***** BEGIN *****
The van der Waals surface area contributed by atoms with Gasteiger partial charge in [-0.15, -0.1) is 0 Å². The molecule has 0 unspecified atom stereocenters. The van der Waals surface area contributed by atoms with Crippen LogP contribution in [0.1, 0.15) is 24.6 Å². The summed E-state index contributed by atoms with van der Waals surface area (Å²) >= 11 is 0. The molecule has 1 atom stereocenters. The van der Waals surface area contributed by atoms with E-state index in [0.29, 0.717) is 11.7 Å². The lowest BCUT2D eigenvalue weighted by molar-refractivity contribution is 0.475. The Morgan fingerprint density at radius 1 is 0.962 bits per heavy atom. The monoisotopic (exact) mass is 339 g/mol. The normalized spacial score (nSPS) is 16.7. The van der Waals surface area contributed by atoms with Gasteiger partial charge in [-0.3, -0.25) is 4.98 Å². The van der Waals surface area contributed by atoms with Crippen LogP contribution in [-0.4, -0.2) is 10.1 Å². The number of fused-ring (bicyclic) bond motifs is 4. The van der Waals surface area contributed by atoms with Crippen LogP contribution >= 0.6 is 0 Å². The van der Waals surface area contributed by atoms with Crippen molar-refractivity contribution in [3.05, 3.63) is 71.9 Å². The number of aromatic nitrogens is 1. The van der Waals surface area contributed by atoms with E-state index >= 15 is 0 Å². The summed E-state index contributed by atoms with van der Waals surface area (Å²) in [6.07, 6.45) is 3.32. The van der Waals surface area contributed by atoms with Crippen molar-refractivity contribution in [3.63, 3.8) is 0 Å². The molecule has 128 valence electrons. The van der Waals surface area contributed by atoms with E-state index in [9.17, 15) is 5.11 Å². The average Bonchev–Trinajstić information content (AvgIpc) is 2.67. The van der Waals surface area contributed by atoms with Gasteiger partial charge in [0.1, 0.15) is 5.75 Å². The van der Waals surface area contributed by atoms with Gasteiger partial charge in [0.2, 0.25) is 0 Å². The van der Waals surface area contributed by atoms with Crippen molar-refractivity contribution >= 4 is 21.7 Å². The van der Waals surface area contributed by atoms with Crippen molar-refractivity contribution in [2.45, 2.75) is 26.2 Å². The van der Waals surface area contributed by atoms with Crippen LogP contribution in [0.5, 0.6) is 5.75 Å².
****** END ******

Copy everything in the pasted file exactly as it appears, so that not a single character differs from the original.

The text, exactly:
The van der Waals surface area contributed by atoms with Gasteiger partial charge in [-0.15, -0.1) is 0 Å². The molecule has 0 unspecified atom stereocenters. The van der Waals surface area contributed by atoms with Crippen LogP contribution in [0.1, 0.15) is 24.6 Å². The summed E-state index contributed by atoms with van der Waals surface area (Å²) >= 11 is 0. The molecule has 1 atom stereocenters. The van der Waals surface area contributed by atoms with E-state index in [0.29, 0.717) is 11.7 Å². The lowest BCUT2D eigenvalue weighted by molar-refractivity contribution is 0.475. The Morgan fingerprint density at radius 1 is 0.962 bits per heavy atom. The monoisotopic (exact) mass is 339 g/mol. The normalized spacial score (nSPS) is 16.7. The van der Waals surface area contributed by atoms with Gasteiger partial charge in [-0.3, -0.25) is 4.98 Å². The van der Waals surface area contributed by atoms with Crippen LogP contribution in [-0.4, -0.2) is 10.1 Å². The number of fused-ring (bicyclic) bond motifs is 4. The van der Waals surface area contributed by atoms with Crippen LogP contribution >= 0.6 is 0 Å². The van der Waals surface area contributed by atoms with Crippen molar-refractivity contribution in [3.05, 3.63) is 71.9 Å². The number of aromatic nitrogens is 1. The van der Waals surface area contributed by atoms with E-state index >= 15 is 0 Å². The summed E-state index contributed by atoms with van der Waals surface area (Å²) in [6.07, 6.45) is 3.32. The van der Waals surface area contributed by atoms with Crippen molar-refractivity contribution in [3.63, 3.8) is 0 Å². The molecule has 128 valence electrons. The van der Waals surface area contributed by atoms with E-state index in [9.17, 15) is 5.11 Å². The average Bonchev–Trinajstić information content (AvgIpc) is 2.67. The van der Waals surface area contributed by atoms with Gasteiger partial charge in [0.1, 0.15) is 5.75 Å². The van der Waals surface area contributed by atoms with Gasteiger partial charge in [0.2, 0.25) is 0 Å². The van der Waals surface area contributed by atoms with Crippen molar-refractivity contribution >= 4 is 21.7 Å². The van der Waals surface area contributed by atoms with Crippen molar-refractivity contribution in [2.45, 2.75) is 26.2 Å². The van der Waals surface area contributed by atoms with Crippen LogP contribution in [0.5, 0.6) is 5.75 Å².